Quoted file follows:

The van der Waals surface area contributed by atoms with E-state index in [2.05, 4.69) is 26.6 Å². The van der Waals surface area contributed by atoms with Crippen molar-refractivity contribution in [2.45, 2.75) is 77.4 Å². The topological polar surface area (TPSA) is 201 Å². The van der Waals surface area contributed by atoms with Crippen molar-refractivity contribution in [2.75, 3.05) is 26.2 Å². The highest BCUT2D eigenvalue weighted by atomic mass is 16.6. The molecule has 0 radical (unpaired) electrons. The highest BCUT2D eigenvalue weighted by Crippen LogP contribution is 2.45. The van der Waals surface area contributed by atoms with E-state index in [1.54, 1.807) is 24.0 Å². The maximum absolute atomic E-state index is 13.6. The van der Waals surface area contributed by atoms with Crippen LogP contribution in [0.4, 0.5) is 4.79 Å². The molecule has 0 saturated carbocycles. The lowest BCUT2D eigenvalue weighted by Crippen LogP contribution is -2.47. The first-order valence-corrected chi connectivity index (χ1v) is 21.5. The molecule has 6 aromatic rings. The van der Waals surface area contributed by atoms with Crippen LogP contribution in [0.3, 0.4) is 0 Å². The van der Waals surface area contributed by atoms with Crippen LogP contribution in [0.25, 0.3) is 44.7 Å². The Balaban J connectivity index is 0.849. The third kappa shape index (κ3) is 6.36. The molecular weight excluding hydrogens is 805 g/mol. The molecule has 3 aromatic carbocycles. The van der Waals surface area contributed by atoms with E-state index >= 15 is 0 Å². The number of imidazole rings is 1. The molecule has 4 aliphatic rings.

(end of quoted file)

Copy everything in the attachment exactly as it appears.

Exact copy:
The van der Waals surface area contributed by atoms with E-state index in [2.05, 4.69) is 26.6 Å². The van der Waals surface area contributed by atoms with Crippen molar-refractivity contribution in [2.45, 2.75) is 77.4 Å². The topological polar surface area (TPSA) is 201 Å². The van der Waals surface area contributed by atoms with Crippen molar-refractivity contribution in [2.75, 3.05) is 26.2 Å². The highest BCUT2D eigenvalue weighted by atomic mass is 16.6. The molecule has 0 radical (unpaired) electrons. The highest BCUT2D eigenvalue weighted by Crippen LogP contribution is 2.45. The van der Waals surface area contributed by atoms with E-state index in [1.54, 1.807) is 24.0 Å². The maximum absolute atomic E-state index is 13.6. The van der Waals surface area contributed by atoms with Crippen LogP contribution in [0.4, 0.5) is 4.79 Å². The molecule has 0 saturated carbocycles. The lowest BCUT2D eigenvalue weighted by Crippen LogP contribution is -2.47. The first-order valence-corrected chi connectivity index (χ1v) is 21.5. The molecule has 6 aromatic rings. The van der Waals surface area contributed by atoms with Crippen LogP contribution in [0.3, 0.4) is 0 Å². The van der Waals surface area contributed by atoms with Crippen LogP contribution in [0.25, 0.3) is 44.7 Å². The Balaban J connectivity index is 0.849. The third kappa shape index (κ3) is 6.36. The molecular weight excluding hydrogens is 805 g/mol. The molecule has 3 aromatic carbocycles. The van der Waals surface area contributed by atoms with E-state index >= 15 is 0 Å². The number of imidazole rings is 1. The molecule has 4 aliphatic rings.